Designed in the Italianate style, these heritage buildings are surprisingly elegant. Only the presence of World War II vintage tanks, jeeps and armoured cars give its former purpose away.
Tag along with us, as we walk around the grounds. Let’s start at Wolseley Hall. This is where the Royal Canadian Regiment Museum is housed.

Now look up—way up. The roofscape must rank among the most outstanding among public buildings in Ontario.
Covered with fish-scale slate tiles, the roofline is an eclectic combination of steeply pitched gabled design, side-by-side mansard (flat) roof and iron cresting. An imposing tower creates a medieval effect.
Massive corbelled (stacked) chimneys and intricately carved finials reach toward heaven.
Wolseley windows are equally intriguing. They’re a varied lot of circular, square and rectangulars and lend eclecticism to the effect.

Near the roof-line, oriel (small, round) windows are encircled with red brick. Against the dominant yellow brick façade, they appear as curious bulls’-eyes.
Below the oriels are a series of triple tall, very narrow “arrow-hole” windows. Were these placed with design, or fortification in mind? One can almost imagine military protectors behind them, rifles in hand, surveying the landscape for attack.

There’s more window serendipity. Contrasting red-brick in a half-circle pattern perches above rectangular windows. Within the half circle is an intricate pattern of raised brickwork called “stringed courses.”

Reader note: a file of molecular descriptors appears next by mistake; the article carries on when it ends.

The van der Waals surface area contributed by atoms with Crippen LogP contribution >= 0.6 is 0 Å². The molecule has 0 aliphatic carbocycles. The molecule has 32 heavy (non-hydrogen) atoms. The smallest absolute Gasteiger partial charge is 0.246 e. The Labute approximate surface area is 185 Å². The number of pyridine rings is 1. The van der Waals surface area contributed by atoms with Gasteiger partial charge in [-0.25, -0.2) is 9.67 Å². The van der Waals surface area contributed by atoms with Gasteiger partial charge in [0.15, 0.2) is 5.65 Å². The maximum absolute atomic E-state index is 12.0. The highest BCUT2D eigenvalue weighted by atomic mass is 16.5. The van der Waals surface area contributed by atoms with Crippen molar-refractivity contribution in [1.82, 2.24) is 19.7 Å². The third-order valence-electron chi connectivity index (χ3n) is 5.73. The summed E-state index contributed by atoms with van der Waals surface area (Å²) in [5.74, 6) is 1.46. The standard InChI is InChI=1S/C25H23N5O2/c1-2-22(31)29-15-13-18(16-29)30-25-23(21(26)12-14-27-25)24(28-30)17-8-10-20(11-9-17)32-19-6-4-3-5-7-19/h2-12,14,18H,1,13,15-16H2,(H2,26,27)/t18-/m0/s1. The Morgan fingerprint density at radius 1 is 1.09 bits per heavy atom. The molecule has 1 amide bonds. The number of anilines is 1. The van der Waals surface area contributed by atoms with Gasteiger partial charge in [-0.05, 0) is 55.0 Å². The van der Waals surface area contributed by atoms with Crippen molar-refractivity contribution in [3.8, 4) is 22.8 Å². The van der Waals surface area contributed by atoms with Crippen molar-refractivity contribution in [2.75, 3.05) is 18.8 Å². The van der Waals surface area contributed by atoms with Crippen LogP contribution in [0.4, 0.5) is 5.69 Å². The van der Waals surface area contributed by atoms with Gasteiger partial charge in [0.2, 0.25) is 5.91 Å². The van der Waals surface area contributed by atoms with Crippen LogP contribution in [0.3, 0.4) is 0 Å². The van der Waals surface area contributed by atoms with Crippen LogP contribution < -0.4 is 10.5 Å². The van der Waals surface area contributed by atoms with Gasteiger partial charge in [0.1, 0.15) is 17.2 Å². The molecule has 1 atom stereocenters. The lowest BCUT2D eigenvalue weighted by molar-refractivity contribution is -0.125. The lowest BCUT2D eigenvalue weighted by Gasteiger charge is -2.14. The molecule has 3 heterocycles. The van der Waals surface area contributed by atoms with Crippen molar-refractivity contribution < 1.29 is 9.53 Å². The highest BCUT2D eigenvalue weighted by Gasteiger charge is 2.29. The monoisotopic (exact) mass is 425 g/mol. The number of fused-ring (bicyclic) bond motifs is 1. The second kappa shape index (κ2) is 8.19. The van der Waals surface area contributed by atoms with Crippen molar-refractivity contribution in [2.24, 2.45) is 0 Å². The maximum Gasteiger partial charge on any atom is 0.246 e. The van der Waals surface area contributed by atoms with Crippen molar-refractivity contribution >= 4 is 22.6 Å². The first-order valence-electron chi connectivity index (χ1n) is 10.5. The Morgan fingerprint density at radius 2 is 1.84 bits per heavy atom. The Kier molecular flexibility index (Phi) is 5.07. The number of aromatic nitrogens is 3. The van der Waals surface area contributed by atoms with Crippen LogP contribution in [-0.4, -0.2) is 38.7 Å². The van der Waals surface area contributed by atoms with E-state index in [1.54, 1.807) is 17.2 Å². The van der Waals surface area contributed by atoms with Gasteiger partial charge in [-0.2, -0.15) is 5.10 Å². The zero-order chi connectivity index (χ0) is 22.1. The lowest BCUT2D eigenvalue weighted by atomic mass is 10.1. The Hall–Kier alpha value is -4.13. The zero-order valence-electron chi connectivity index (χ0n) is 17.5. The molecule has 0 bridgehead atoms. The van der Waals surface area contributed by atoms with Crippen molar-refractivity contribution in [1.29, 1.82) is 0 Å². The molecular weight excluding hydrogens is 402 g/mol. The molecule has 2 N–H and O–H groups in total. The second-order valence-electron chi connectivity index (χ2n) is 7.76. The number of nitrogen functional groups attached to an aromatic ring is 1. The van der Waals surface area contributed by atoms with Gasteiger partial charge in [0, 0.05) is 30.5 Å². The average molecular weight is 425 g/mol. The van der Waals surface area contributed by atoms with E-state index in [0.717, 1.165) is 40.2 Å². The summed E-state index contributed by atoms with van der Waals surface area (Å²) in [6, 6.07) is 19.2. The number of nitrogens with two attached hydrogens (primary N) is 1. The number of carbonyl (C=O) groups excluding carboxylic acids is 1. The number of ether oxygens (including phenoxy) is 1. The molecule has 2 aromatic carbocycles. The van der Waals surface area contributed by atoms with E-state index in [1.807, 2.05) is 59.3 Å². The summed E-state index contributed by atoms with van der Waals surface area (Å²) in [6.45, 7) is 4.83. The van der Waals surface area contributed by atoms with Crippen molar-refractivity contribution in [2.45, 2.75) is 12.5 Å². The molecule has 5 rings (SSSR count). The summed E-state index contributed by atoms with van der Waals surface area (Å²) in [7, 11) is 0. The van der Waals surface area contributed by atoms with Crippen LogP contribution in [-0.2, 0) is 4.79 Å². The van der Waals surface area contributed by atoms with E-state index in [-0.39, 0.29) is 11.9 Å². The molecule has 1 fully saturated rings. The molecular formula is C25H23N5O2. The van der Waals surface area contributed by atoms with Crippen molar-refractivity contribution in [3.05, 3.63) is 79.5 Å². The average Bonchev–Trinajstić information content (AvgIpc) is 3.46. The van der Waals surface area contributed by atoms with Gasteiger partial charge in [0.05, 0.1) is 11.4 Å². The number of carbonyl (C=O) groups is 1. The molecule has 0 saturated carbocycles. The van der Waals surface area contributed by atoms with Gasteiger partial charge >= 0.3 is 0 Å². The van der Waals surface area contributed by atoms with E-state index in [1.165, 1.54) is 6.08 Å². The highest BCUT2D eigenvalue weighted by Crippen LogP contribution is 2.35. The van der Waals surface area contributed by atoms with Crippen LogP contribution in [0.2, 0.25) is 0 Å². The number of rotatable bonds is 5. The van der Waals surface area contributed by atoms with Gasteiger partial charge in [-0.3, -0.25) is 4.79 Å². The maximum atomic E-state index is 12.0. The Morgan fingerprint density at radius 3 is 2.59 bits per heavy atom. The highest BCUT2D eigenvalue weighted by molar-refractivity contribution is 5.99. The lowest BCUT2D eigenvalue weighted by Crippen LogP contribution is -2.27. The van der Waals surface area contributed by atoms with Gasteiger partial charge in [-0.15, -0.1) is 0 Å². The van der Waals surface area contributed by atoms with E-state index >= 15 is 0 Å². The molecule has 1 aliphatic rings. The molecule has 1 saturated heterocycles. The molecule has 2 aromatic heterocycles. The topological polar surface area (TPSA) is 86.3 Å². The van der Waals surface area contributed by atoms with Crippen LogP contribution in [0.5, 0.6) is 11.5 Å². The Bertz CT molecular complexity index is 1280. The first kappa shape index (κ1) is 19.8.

Windows in themselves are worth a Wolseley visit.
With much more to discover, I’ll leave the rest of the architectural sleuthing to you. Let’s go inside to see the Museum. Feel free to wander on your own, but Wolseley guides—retired Regiment men—are happy to give you a tour.


An extensive number of displays tell the story of Canada’s military history from the Northwest (Riel) Rebellion of 1885 to modern day Canadian military presence in world trouble spots.
They include military uniforms and helmets; medals, silverware, weapons and various pictorial images. A large collection of military documents are held in Museum archives.
One wall is devoted to military badges and medals, including the highest Canadian honours, the Victoria Cross and the Star of Military Valour.

Prior to 1993, 94 Victoria Crosses were awarded to Canadians for military valour. Since that time no V.C’s have been invested.

My guide informs me that veterans and their families often will medals and military memorabilia to the Museum on their passing.


My Dad returned from Europe in early August 1945. Apparently the taste of war had been purged from his system. Dad declined the invitation to set sail for the Pacific in the war against Japan.
His first act after setting his feet on Canadian soil at Canadian Forces Base, Cornwallis Nova Scotia was to call his sweetheart, Audrey.

“I’ll be home in a couple of weeks,” he told her. “Can you get a wedding planned by then?”